An acknowledgement of the trauma caused by the myth of Thanksgiving

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An acknowledgement of the trauma caused by the myth of Thanksgiving

Categories: News, Op-Ed, YWCAllies On A Mission

By: Lalitha Pamidigantam, YWCA Columbus Policy Analyst
Belen de Leon, YWCA Columbus Program Coordinator

YWCA Columbus recognizes that the history of Thanksgiving has historically been revised to erase Indigenous voices and experiences. As an antiracist agency that stands on the stolen land of the Kaskaskia people, Shawnadasse Tula (Shawanwaki/Shawnee), Myaamia, and the Hopewell, we are aware that anti-Indigenous racism is embedded in systematic oppression and is a part of the fabric of the settler colonial state.  

While the greater culture of gratitude is one with which we identify, today, we take some time to acknowledge the trauma caused by the myth of Thanksgiving. While Thanksgiving is most commonly celebrated as two different groups of people coming peacefully together to celebrate white colonials surviving in the “New World,” it actually has roots in European Christian traditions. It was celebrated by colonialists in New England with prayer and fasting, before the “first American Thanksgiving” took place in October 1621. While it is true that many Wampanoag attended a harvest dinner with the New England Pilgrims (though, the intentions of the feast are contested), it is important to note that not all Indigenous people are the same, and treating Indigenous people in relationship to this holiday as a monolith is harmful and anti-Indigenous sentiment. Moreover, the harmful imagery and mocking nature of historic and stereotypical American Thanksgiving celebrations harm Indigenous people, who make up almost 2% of the American population today, for whom Thanksgiving symbolizes the violent conquest of their ancestral home.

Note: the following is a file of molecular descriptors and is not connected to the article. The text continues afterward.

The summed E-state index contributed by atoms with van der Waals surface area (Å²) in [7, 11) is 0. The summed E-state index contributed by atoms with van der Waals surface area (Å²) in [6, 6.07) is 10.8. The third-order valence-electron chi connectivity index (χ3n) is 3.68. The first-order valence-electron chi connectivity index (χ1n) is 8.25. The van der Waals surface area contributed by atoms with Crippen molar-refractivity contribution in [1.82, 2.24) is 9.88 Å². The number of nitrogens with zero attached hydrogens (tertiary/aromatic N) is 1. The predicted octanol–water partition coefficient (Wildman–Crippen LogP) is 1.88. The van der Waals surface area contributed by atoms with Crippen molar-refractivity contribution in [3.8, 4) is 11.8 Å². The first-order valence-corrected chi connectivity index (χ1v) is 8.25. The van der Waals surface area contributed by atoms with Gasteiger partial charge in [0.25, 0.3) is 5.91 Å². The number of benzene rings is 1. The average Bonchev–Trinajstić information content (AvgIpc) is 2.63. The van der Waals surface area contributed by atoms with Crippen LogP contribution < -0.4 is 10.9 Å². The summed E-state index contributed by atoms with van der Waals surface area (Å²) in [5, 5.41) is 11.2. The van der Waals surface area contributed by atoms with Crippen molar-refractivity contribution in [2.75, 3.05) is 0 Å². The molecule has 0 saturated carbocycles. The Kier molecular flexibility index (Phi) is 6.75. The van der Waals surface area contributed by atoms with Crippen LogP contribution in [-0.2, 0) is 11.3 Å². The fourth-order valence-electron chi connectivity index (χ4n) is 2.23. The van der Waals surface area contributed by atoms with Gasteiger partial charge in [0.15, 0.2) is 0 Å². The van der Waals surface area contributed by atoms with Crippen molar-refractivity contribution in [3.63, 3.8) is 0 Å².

Indigenous history predates European colonialism, having had existed for at least 12,000 years. With rich cultures, traditions, languages, and more, it is estimated that 112 million Indigenous people lived in this land before European contact. Since European settler colonialism, Indigenous people have experienced violent oppression at the hands of white supremacy. Settler colonialism is a continuous process by which Indigenous people are still oppressed. Still, today, Indigenous people continue to pave the way for climate and water protection, equitable treatment within the system, education, housing, and more. Today and every day, YWCA Columbus honors Indigenous voices, leadership, guidance, and resistance in dismantling anti-Indigenous racism in our systems as we work to dismantle all systems of oppression.  

It is important to note that Indigenous people are still here today. As we fight to learn, protect, and sharpen our true history, we must connect our efforts to the existing Indigenous people. To engage with Indigenous groups, check out this toolkit on how to be an Indigenous ally: https://clarinet-bison-s97a.squarespace.com/indigenous-ally-toolkit